Localized surface plasmon resonance: Nanostructures, bioassays and biosensing-A review.

Summary of "Localized surface plasmon resonance: Nanostructures, bioassays and biosensing-A review."

Localized surface plasmon resonance (LSPR) is an optical phenomena generated by light when it interacts with conductive nanoparticles (NPs) that are smaller than the incident wavelength. As in surface plasmon resonance, the electric field of incident light can be deposited to collectively excite electrons of a conduction band, with the result being coherent localized plasmon oscillations with a resonant frequency that strongly depends on the composition, size, geometry, dielectric environment and separation distance of NPs. This review serves to describe the physical theory of LSPR formation at the surface of nanostructures, and the potential for this optical technology to serve as a basis for the development bioassays and biosensing of high sensitivity. The benefits and challenges associated with various experimental designs of nanoparticles and detection systems, as well as creative approaches that have been developed to improve sensitivity and limits of detection are highlighted using examples from the literature.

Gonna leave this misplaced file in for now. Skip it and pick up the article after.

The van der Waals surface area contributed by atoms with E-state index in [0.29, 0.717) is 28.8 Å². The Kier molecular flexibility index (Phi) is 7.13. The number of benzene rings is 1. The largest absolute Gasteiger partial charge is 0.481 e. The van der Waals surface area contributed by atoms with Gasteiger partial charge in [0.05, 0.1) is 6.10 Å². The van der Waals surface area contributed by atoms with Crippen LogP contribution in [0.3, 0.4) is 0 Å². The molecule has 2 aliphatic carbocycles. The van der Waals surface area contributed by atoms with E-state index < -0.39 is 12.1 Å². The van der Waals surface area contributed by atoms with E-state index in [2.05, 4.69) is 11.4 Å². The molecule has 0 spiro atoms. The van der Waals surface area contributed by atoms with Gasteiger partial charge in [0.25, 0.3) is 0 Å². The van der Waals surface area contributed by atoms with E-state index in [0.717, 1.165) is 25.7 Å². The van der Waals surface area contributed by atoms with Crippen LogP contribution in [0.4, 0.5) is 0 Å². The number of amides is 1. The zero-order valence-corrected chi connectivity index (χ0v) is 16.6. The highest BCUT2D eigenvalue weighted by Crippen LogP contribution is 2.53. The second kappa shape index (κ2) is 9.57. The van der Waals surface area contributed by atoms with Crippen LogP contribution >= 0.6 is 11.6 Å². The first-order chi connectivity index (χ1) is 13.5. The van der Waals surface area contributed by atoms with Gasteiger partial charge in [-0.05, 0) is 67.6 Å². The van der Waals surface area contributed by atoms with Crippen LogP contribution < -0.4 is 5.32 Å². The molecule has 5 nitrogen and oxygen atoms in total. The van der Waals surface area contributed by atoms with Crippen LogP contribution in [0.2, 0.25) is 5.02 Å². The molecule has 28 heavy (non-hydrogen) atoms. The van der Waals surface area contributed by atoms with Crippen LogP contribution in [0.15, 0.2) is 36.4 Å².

Chemical Sensors Group, Department of Chemical and Physical Sciences, University of Toronto Mississauga, Mississauga, Ontario, L5L 1C6, Canada.

Journal Details

This article was published in the following journal.

Name: Analytica chimica acta
ISSN: 1873-4324
Pages: 8-24


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